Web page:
- Drug history - certain drugs can trigger haemolysis in G-6-PD deficiency
- Family history - for inherited anaemias
- Child's sex - eg haemolytic anaemias are more likely in girls, G-6-PD deficiency is more common in boys
- Past medical history/neonatal history
- Recent travel
- Full blood count - including haemoglobin (Hb) and haematocrit levels, mean corpuscular volume (MCV), mean corpuscular haemoglobin (MCH) and mean corpuscular haemoglobin concentration (MCHC). A low MCV suggests iron deficiency, thalassaemia or lead poisoning. A high MCV suggests B12 or folate deficiency or reactive reticulocytosis which may be secondary to haemolysis. If the MCV is normal, anaemia may be due to marrow failure, anaemia of chronic disease or haemolysis. If there is reduced white cell and/or platelet count, this suggests bone marrow failure (aplasia or replacement).
- Reticulocyte count - these are immature red blood cells. If the reticulocyte count is high, it suggests active red blood cell production. A high reticulocyte count occurs in anaemia due to blood loss or haemolysis. The count varies with age, with particular variation in neonates. Normal ranges should be verified with your local laboratory. Care must be taken when interpreting reticulocyte count results. The normal reference value for reticulocytes is approximately 1%. However, the percentage reticulocyte count should be interpreted in conjunction with the Hb level and red cell count. For example, a result of 2-3% reticulocytes in a child with an Hb level half of the reference range does not indicate a reticulocyte response. The percentage either needs to be corrected for the degree of anaemia or the absolute reticulocyte cell count used.
- Blood film - this can show specific blood cell abnormalities, eg sickle-shaped cells in sickle cell disease, spherocytes in hereditary spherocytosis, ghost or bite cells in G-6-PD deficiency. Thick films may show malaria parasites.
- Haemoglobin electrophoresis - this confirms haemoglobinopathies.
- Red cell enzyme studies - show G-6-PD and pyruvate kinase deficiency.
- Coombs' test - identifies autoimmune haemolytic anaemia.
- Folate, vitamin B12 levels - may highlight these deficiencies in macrocytic anaemia.
- Iron, ferritin and total iron binding capacity levels - can confirm iron deficiency anaemia.
- Endomysial antibodies - if coeliac disease suspected.
- Bilirubin and lactate dehydrogenase levels - are raised in haemolytic anaemia.
- Thyroid function tests - excludes hypothyroidism.
- Other diagnostic tests - tests, such as bone marrow biopsy, can show specific causes - for example, marrow infiltration by tumour cells.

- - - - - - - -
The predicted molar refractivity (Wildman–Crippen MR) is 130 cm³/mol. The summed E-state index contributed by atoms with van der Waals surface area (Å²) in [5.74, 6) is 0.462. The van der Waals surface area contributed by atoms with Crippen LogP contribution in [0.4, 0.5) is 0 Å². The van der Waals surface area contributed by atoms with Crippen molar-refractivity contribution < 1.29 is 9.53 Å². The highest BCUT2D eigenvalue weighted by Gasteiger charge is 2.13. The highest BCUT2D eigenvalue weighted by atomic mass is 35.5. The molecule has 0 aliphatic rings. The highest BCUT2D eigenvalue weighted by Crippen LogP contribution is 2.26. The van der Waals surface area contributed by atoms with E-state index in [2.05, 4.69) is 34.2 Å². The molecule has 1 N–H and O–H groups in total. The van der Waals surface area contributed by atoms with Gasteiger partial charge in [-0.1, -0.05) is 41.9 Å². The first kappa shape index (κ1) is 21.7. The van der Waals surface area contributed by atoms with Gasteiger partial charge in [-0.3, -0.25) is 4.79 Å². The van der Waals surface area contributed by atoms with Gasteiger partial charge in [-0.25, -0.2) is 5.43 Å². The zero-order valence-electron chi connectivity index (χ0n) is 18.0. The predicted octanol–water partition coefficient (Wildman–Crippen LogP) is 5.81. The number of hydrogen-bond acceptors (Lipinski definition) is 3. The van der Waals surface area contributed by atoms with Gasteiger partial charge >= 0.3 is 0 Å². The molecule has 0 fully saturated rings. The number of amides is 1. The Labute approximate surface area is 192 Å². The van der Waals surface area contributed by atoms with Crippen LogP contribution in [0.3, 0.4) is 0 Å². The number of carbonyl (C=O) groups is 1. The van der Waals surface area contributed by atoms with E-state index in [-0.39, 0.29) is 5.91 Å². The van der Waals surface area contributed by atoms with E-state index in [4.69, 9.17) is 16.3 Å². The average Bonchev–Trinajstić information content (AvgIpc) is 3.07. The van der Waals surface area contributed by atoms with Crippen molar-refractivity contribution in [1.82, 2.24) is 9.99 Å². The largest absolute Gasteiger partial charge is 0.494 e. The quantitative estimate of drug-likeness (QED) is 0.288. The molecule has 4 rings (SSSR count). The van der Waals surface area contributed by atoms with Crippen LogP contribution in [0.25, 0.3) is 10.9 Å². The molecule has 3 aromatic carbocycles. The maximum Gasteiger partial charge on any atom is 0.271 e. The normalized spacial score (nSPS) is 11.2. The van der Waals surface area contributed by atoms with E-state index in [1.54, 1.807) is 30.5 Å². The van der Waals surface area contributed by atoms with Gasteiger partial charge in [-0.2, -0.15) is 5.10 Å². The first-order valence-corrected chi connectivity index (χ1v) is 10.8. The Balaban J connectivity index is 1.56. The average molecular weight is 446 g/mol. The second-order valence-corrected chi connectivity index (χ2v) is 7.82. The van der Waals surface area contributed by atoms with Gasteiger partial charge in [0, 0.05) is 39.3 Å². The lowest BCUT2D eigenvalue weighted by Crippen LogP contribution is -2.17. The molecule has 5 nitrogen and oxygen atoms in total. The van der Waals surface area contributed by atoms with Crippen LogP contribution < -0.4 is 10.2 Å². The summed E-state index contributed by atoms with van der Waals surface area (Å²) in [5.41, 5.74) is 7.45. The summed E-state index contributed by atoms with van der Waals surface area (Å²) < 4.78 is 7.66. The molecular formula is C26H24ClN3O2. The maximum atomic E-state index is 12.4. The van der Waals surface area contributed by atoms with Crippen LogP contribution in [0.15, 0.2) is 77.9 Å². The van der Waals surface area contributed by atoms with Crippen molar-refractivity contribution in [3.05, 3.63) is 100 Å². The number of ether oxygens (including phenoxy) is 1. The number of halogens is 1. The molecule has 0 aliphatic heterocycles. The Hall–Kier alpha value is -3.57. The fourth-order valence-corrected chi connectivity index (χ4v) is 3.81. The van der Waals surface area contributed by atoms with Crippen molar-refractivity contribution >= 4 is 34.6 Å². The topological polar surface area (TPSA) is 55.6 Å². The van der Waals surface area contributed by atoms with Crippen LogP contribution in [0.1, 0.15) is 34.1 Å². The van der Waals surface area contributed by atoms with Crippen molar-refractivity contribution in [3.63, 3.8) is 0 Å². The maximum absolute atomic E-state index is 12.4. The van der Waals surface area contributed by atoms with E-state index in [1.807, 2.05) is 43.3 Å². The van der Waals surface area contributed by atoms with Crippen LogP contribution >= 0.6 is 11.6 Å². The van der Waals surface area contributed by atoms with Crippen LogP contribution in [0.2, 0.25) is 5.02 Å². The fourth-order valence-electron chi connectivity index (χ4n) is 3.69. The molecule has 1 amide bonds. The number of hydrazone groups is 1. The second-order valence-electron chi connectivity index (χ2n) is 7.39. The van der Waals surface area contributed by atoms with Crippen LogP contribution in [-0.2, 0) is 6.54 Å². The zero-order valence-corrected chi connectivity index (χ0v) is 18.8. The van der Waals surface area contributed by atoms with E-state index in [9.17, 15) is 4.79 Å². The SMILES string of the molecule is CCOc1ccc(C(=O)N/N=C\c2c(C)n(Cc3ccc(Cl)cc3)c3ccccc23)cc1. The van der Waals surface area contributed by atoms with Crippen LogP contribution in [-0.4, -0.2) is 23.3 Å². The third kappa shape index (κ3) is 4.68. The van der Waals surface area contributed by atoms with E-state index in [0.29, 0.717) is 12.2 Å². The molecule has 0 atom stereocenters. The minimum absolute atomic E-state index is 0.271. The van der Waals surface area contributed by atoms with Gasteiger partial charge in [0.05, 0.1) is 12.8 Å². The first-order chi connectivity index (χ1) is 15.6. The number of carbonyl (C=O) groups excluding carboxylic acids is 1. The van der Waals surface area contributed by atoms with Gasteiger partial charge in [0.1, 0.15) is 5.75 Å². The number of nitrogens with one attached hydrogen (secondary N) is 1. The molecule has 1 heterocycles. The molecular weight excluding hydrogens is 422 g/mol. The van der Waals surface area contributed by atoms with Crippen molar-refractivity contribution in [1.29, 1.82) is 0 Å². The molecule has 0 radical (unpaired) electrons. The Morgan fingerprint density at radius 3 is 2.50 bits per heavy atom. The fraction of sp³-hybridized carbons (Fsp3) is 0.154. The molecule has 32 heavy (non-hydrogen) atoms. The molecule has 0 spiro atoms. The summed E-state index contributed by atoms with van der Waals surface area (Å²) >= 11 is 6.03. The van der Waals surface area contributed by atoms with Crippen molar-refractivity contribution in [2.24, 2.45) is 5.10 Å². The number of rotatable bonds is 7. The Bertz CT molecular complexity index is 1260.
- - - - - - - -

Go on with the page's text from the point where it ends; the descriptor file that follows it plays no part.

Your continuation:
This depends on the underlying cause. Transfusion is only required if the child is compromised and on the verge of high-output cardiac failure. Care needs to be taken to avoid iron overload.
Most children have a good capacity for tolerating low haemoglobin (Hb) levels and the morbidity of childhood anaemia is usually related to the primary disease process rather than the anaemia itself.
As iron deficiency is the most common cause of childhood anaemia in the Western world, the main focus for prevention of this needs to be on education around childhood nutrition. The Child Health Subgroup of the National Screening Committee appraised the benefits of screening for iron deficiency anaemia in 2003 and concluded that the emphasis should be on primary prevention by good nutritional advice but did not recommend screening for this disease.
Further reading & references
- Iron Deficiency Anaemia. Assessment, Prevention and Control, World Health Organization, 2001
- Harris RJ; Nutrition in the 21st century: what is going wrong. Arch Dis Child. 2004 Feb;89(2):154-8.
- Stoltzfus RJ; Iron-deficiency anemia: reexamining the nature and magnitude of the public health problem. Summary: implications for research and programs. J Nutr. 2001 Feb;131(2S-2):697S-700S; discussion 700S-701S.
- WHO - Focusing on anaemia. Joint statement by the World Health Organization and the United Nations Children's Fund, 2004
- Coyer SM; Anemia: diagnosis and management. J Pediatr Health Care. 2005 Nov-Dec;19(6):380-5.
- Asobayire FS, Adou P, Davidsson L, et al; Prevalence of iron deficiency with and without concurrent anemia in population groups with high prevalences of malaria and other infections: a study in Cote d'Ivoire. Am J Clin Nutr. 2001 Dec;74(6):776-82.
- van den Broek NR, Letsky EA; Etiology of anemia in pregnancy in south Malawi. Am J Clin Nutr. 2000 Jul;72(1 Suppl):247S-256S.
- Calis JC, van Hensbroek MB, de Haan RJ, et al; HIV-associated anemia in children: a systematic review from a global perspective. AIDS. 2008 Jun 19;22(10):1099-112.
- Inoue S,Truman JT, Lee M; Anemia, Chronic. eMedicine.com, 2008.
- Monterrosa EC, Frongillo EA, Vasquez-Garibay EM, et al; Predominant breast-feeding from birth to six months is associated with fewer J Nutr. 2008 Aug;138(8):1499-504.
- Irwin JJ, Kirchner JT; Anemia in children. Am Fam Physician. 2001 Oct 15;64(8):1379-86.
- National Screening Committee policy; Iron deficiency anaemia screening (in children). July 2006.
|Original Author: Dr Michelle Wright||Current Version: Dr Laurence Knott|
|Last Checked: 22/01/2010||Document ID: 1938 Version: 22||© EMIS|